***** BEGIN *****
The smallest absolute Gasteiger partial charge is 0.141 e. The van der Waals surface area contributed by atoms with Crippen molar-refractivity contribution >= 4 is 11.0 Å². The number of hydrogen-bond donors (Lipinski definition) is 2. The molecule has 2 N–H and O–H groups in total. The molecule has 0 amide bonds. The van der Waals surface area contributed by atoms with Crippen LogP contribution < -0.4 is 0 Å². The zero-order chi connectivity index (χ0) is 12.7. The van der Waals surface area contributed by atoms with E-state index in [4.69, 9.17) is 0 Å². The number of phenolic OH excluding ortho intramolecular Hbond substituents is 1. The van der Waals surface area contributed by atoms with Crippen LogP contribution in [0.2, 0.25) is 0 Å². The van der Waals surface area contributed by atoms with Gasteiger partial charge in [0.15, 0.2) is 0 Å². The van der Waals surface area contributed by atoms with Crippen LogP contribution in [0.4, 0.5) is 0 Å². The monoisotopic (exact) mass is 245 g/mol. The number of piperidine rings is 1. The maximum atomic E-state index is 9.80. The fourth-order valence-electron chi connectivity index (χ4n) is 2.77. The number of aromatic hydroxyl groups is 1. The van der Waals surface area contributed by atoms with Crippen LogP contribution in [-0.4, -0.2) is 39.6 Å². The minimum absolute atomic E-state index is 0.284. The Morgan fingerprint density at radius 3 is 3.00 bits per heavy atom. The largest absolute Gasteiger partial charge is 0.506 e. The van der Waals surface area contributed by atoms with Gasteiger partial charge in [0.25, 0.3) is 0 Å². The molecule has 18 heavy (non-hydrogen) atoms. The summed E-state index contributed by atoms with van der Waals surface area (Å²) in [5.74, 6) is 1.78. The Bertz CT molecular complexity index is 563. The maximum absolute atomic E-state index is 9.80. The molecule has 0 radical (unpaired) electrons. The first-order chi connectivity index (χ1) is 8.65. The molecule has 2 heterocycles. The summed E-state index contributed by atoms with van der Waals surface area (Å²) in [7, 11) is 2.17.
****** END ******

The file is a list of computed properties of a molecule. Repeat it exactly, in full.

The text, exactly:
The smallest absolute Gasteiger partial charge is 0.141 e. The van der Waals surface area contributed by atoms with Crippen molar-refractivity contribution >= 4 is 11.0 Å². The number of hydrogen-bond donors (Lipinski definition) is 2. The molecule has 2 N–H and O–H groups in total. The molecule has 0 amide bonds. The van der Waals surface area contributed by atoms with Crippen LogP contribution < -0.4 is 0 Å². The zero-order chi connectivity index (χ0) is 12.7. The van der Waals surface area contributed by atoms with E-state index in [4.69, 9.17) is 0 Å². The number of phenolic OH excluding ortho intramolecular Hbond substituents is 1. The van der Waals surface area contributed by atoms with Crippen LogP contribution in [0.2, 0.25) is 0 Å². The van der Waals surface area contributed by atoms with Gasteiger partial charge in [0.15, 0.2) is 0 Å². The van der Waals surface area contributed by atoms with Crippen LogP contribution in [0.4, 0.5) is 0 Å². The monoisotopic (exact) mass is 245 g/mol. The number of piperidine rings is 1. The maximum atomic E-state index is 9.80. The fourth-order valence-electron chi connectivity index (χ4n) is 2.77. The number of aromatic hydroxyl groups is 1. The van der Waals surface area contributed by atoms with Crippen LogP contribution in [-0.4, -0.2) is 39.6 Å². The minimum absolute atomic E-state index is 0.284. The Morgan fingerprint density at radius 3 is 3.00 bits per heavy atom. The largest absolute Gasteiger partial charge is 0.506 e. The van der Waals surface area contributed by atoms with Gasteiger partial charge in [0.25, 0.3) is 0 Å². The molecule has 18 heavy (non-hydrogen) atoms. The summed E-state index contributed by atoms with van der Waals surface area (Å²) in [5.74, 6) is 1.78. The Bertz CT molecular complexity index is 563. The maximum absolute atomic E-state index is 9.80. The molecule has 0 radical (unpaired) electrons. The first-order chi connectivity index (χ1) is 8.65. The molecule has 2 heterocycles. The summed E-state index contributed by atoms with van der Waals surface area (Å²) in [7, 11) is 2.17.